There was a physical cause.
It's not my fault.
I've nothing to apologise for.
I am perfectly justified in seeking treatment to alleviate the consequences of my birth defect.
I will still have to live with a somewhat compromised body.
But I am entitled to the best kind of life possible for someone like myself.
There is nothing strange or wrong or unreasonable about hormone treatment and surgery, major or minor, to achieve that.
And I should be able to have the understanding, full support and best wishes of other people.
The last item is the doubtful one, of course. Human nature being what it is, I can't help thinking that even if that momentous medical discovery were made - that there is a definite physical reason why some babies are born trans babies - plenty of people will pooh-pooh it, or wilfully ignore it. They simply won't be able to cope, just as they can't at the moment.
They will still feel uncomfortable about trans people, and will keep us at arm's length, and deny us rights, and kindness, and proper life chances. Because they dislike the notion that people are complex and variable and not like them. You can imagine the grumbles:
I saw on the news that they've found out why you are trans.
I never thought they would. I thought it was just your imagination.
Some notion you'd got hold of. A fantasy idea, to liven up your life.
I thought you were being so selfish. Ignoring your responsibilities. The commitments you made.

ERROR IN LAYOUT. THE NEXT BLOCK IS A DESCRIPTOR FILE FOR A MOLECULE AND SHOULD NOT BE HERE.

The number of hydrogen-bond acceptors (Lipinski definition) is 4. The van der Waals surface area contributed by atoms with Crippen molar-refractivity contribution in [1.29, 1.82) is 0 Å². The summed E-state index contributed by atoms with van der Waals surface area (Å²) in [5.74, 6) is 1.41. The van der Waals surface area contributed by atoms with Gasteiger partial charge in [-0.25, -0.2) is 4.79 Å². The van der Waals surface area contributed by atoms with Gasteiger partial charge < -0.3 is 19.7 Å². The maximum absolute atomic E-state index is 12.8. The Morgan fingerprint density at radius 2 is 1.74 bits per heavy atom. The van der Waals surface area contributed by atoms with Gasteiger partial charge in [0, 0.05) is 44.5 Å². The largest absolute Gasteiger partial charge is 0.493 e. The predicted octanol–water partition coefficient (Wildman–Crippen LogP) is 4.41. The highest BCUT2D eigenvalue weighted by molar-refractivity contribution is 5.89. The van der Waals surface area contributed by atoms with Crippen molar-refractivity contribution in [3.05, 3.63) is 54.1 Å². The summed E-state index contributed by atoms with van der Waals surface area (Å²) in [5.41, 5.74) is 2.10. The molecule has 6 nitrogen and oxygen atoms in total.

The family went through hell and back dealing with all this. The embarrassment. Having to explain to everyone. The friends who backed off.
Everyone thought you were mad, bent on self-mutilation for no good reason we could see.
But it was real. And there was nothing you could do about it.
I suppose we all owe you a big apology. But it sticks in the throat.
Nothing can put right what has happened to the family.
You're all right now, it's official, and you're off the hook. Lucky you.
But we are still affected by what you did - sorry, what you had to do - and we've got nothing to celebrate.
The family is broken, and that's that. It can't be put back together.
Why couldn't you be born like everyone else? Definitely one thing or the other?
What a hopeless mix-up.
It's your parents' fault. Never liked them.
Your mum was a smoker, wasn't she? It's her fault, then.
And I had to pick you of all people...
Ouch. Maybe I'm over-dramatising, but merely knowing the precise reason for something doesn't put things right again. The past can't be re-run. The damage is done, and people are resentful and hurt. With every type of catastrophe comes recrimination, and a cry for compensation, even revenge.
The more time spent wrestling with this kind of birth defect, the more devastating the eventual car crash. That's why it would be good if there were a physical explanation, one that could be tested for while the baby were still in the womb.
What am I saying now? A test? To what end? An abortion? Would that be thought the 'kindest' thing to be done when a trans baby were detected, on the basis that such a person would be handicapped for life by their physical appearance? That sounds horrible.
And it need not be at all. A positive and hopeful remedy is available, if society so wills it: to regard trans people as normal and equal. Then there is no handicap, and no need to screen out trans babies.